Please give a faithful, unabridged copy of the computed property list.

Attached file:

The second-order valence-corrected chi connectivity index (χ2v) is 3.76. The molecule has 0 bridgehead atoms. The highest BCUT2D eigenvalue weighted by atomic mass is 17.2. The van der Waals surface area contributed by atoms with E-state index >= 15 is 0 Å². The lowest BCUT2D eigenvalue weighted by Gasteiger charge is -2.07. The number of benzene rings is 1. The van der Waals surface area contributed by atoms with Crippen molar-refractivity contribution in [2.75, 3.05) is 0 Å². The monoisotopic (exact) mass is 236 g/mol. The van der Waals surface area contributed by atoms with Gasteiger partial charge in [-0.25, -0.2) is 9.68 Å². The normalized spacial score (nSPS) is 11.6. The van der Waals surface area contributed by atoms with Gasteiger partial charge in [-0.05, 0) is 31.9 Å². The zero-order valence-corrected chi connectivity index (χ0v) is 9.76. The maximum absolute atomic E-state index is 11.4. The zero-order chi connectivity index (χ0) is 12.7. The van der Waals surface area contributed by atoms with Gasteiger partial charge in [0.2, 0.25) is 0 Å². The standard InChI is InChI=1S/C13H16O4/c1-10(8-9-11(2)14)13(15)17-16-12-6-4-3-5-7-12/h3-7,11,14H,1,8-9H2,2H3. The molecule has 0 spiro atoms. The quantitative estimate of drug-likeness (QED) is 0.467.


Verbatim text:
The second-order valence-corrected chi connectivity index (χ2v) is 3.76. The molecule has 0 bridgehead atoms. The highest BCUT2D eigenvalue weighted by atomic mass is 17.2. The van der Waals surface area contributed by atoms with E-state index >= 15 is 0 Å². The lowest BCUT2D eigenvalue weighted by Gasteiger charge is -2.07. The number of benzene rings is 1. The van der Waals surface area contributed by atoms with Crippen molar-refractivity contribution in [2.75, 3.05) is 0 Å². The monoisotopic (exact) mass is 236 g/mol. The van der Waals surface area contributed by atoms with Gasteiger partial charge in [-0.25, -0.2) is 9.68 Å². The normalized spacial score (nSPS) is 11.6. The van der Waals surface area contributed by atoms with Gasteiger partial charge in [-0.05, 0) is 31.9 Å². The zero-order valence-corrected chi connectivity index (χ0v) is 9.76. The maximum absolute atomic E-state index is 11.4. The zero-order chi connectivity index (χ0) is 12.7. The van der Waals surface area contributed by atoms with Gasteiger partial charge in [0.2, 0.25) is 0 Å². The standard InChI is InChI=1S/C13H16O4/c1-10(8-9-11(2)14)13(15)17-16-12-6-4-3-5-7-12/h3-7,11,14H,1,8-9H2,2H3. The molecule has 0 spiro atoms. The quantitative estimate of drug-likeness (QED) is 0.467.